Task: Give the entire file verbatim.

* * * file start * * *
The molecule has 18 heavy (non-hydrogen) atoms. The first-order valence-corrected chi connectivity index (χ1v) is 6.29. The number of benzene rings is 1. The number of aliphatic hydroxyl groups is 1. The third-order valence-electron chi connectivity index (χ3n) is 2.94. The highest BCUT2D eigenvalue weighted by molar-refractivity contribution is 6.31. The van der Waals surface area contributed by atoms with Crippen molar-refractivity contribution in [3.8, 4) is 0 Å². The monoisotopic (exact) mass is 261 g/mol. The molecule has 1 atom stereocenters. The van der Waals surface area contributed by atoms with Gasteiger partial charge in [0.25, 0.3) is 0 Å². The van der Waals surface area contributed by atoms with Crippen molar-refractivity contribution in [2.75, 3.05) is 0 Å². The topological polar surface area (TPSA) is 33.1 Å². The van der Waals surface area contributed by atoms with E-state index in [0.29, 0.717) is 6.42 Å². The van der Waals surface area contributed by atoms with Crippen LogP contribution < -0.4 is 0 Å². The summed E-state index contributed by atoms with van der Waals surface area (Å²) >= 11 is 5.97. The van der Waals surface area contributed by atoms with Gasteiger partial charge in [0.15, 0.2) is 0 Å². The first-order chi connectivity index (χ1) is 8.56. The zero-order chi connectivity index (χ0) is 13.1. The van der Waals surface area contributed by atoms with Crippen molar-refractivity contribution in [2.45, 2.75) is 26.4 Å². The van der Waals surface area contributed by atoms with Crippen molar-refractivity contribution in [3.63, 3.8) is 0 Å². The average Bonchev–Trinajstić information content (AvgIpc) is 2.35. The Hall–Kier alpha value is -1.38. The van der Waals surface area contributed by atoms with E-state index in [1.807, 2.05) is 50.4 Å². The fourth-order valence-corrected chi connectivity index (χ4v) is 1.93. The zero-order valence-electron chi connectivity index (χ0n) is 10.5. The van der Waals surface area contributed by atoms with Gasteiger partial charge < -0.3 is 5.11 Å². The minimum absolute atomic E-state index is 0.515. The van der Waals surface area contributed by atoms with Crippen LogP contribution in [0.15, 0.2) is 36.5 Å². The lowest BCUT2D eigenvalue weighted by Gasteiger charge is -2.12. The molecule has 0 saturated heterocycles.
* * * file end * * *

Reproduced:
The molecule has 18 heavy (non-hydrogen) atoms. The first-order valence-corrected chi connectivity index (χ1v) is 6.29. The number of benzene rings is 1. The number of aliphatic hydroxyl groups is 1. The third-order valence-electron chi connectivity index (χ3n) is 2.94. The highest BCUT2D eigenvalue weighted by molar-refractivity contribution is 6.31. The van der Waals surface area contributed by atoms with Crippen molar-refractivity contribution in [3.8, 4) is 0 Å². The monoisotopic (exact) mass is 261 g/mol. The molecule has 1 atom stereocenters. The van der Waals surface area contributed by atoms with Gasteiger partial charge in [0.25, 0.3) is 0 Å². The van der Waals surface area contributed by atoms with Crippen molar-refractivity contribution in [2.75, 3.05) is 0 Å². The topological polar surface area (TPSA) is 33.1 Å². The van der Waals surface area contributed by atoms with E-state index in [0.29, 0.717) is 6.42 Å². The van der Waals surface area contributed by atoms with Crippen LogP contribution < -0.4 is 0 Å². The summed E-state index contributed by atoms with van der Waals surface area (Å²) >= 11 is 5.97. The van der Waals surface area contributed by atoms with Gasteiger partial charge in [0.15, 0.2) is 0 Å². The first-order chi connectivity index (χ1) is 8.56. The zero-order chi connectivity index (χ0) is 13.1. The van der Waals surface area contributed by atoms with Crippen molar-refractivity contribution in [2.45, 2.75) is 26.4 Å². The van der Waals surface area contributed by atoms with Crippen molar-refractivity contribution in [3.63, 3.8) is 0 Å². The average Bonchev–Trinajstić information content (AvgIpc) is 2.35. The Hall–Kier alpha value is -1.38. The van der Waals surface area contributed by atoms with E-state index in [1.807, 2.05) is 50.4 Å². The fourth-order valence-corrected chi connectivity index (χ4v) is 1.93. The zero-order valence-electron chi connectivity index (χ0n) is 10.5. The van der Waals surface area contributed by atoms with Gasteiger partial charge < -0.3 is 5.11 Å². The minimum absolute atomic E-state index is 0.515. The van der Waals surface area contributed by atoms with Crippen LogP contribution in [0.15, 0.2) is 36.5 Å². The lowest BCUT2D eigenvalue weighted by Gasteiger charge is -2.12. The molecule has 0 saturated heterocycles.